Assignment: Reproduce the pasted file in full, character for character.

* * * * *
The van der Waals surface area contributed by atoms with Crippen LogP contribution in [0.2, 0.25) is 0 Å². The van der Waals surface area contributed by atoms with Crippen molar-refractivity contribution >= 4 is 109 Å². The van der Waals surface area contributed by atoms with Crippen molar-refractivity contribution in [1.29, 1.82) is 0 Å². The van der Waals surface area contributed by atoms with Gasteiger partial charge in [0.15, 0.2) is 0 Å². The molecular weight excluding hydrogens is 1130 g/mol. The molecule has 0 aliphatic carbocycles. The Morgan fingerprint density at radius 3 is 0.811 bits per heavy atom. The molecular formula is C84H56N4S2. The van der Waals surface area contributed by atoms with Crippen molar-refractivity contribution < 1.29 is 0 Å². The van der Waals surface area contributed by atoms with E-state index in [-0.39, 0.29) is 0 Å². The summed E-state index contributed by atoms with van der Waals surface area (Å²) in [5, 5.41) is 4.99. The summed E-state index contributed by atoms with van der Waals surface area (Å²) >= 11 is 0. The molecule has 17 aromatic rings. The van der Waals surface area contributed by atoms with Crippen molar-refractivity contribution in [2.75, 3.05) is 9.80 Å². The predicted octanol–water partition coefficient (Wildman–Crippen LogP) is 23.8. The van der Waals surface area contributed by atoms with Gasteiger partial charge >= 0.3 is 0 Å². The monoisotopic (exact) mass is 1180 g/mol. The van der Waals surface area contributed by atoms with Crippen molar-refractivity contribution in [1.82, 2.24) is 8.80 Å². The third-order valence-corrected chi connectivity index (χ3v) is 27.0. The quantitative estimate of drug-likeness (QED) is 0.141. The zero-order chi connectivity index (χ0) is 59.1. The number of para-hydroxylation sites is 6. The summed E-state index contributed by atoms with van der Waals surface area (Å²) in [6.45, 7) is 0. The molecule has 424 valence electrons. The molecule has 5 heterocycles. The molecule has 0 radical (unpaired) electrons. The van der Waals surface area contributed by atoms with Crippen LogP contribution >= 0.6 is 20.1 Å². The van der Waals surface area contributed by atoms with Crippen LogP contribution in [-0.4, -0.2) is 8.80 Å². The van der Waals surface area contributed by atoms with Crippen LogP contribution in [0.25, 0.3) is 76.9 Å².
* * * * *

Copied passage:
The van der Waals surface area contributed by atoms with Crippen LogP contribution in [0.2, 0.25) is 0 Å². The van der Waals surface area contributed by atoms with Crippen molar-refractivity contribution >= 4 is 109 Å². The van der Waals surface area contributed by atoms with Crippen molar-refractivity contribution in [1.29, 1.82) is 0 Å². The van der Waals surface area contributed by atoms with Gasteiger partial charge in [0.15, 0.2) is 0 Å². The molecular weight excluding hydrogens is 1130 g/mol. The molecule has 0 aliphatic carbocycles. The Morgan fingerprint density at radius 3 is 0.811 bits per heavy atom. The molecular formula is C84H56N4S2. The van der Waals surface area contributed by atoms with Crippen molar-refractivity contribution < 1.29 is 0 Å². The van der Waals surface area contributed by atoms with E-state index in [-0.39, 0.29) is 0 Å². The summed E-state index contributed by atoms with van der Waals surface area (Å²) in [5, 5.41) is 4.99. The summed E-state index contributed by atoms with van der Waals surface area (Å²) >= 11 is 0. The molecule has 17 aromatic rings. The van der Waals surface area contributed by atoms with Crippen molar-refractivity contribution in [2.75, 3.05) is 9.80 Å². The predicted octanol–water partition coefficient (Wildman–Crippen LogP) is 23.8. The van der Waals surface area contributed by atoms with Gasteiger partial charge >= 0.3 is 0 Å². The monoisotopic (exact) mass is 1180 g/mol. The van der Waals surface area contributed by atoms with Crippen molar-refractivity contribution in [1.82, 2.24) is 8.80 Å². The third-order valence-corrected chi connectivity index (χ3v) is 27.0. The quantitative estimate of drug-likeness (QED) is 0.141. The zero-order chi connectivity index (χ0) is 59.1. The number of para-hydroxylation sites is 6. The summed E-state index contributed by atoms with van der Waals surface area (Å²) in [6.45, 7) is 0. The molecule has 424 valence electrons. The molecule has 5 heterocycles. The molecule has 0 radical (unpaired) electrons. The van der Waals surface area contributed by atoms with Crippen LogP contribution >= 0.6 is 20.1 Å². The van der Waals surface area contributed by atoms with Crippen LogP contribution in [-0.4, -0.2) is 8.80 Å². The van der Waals surface area contributed by atoms with Crippen LogP contribution in [0.25, 0.3) is 76.9 Å².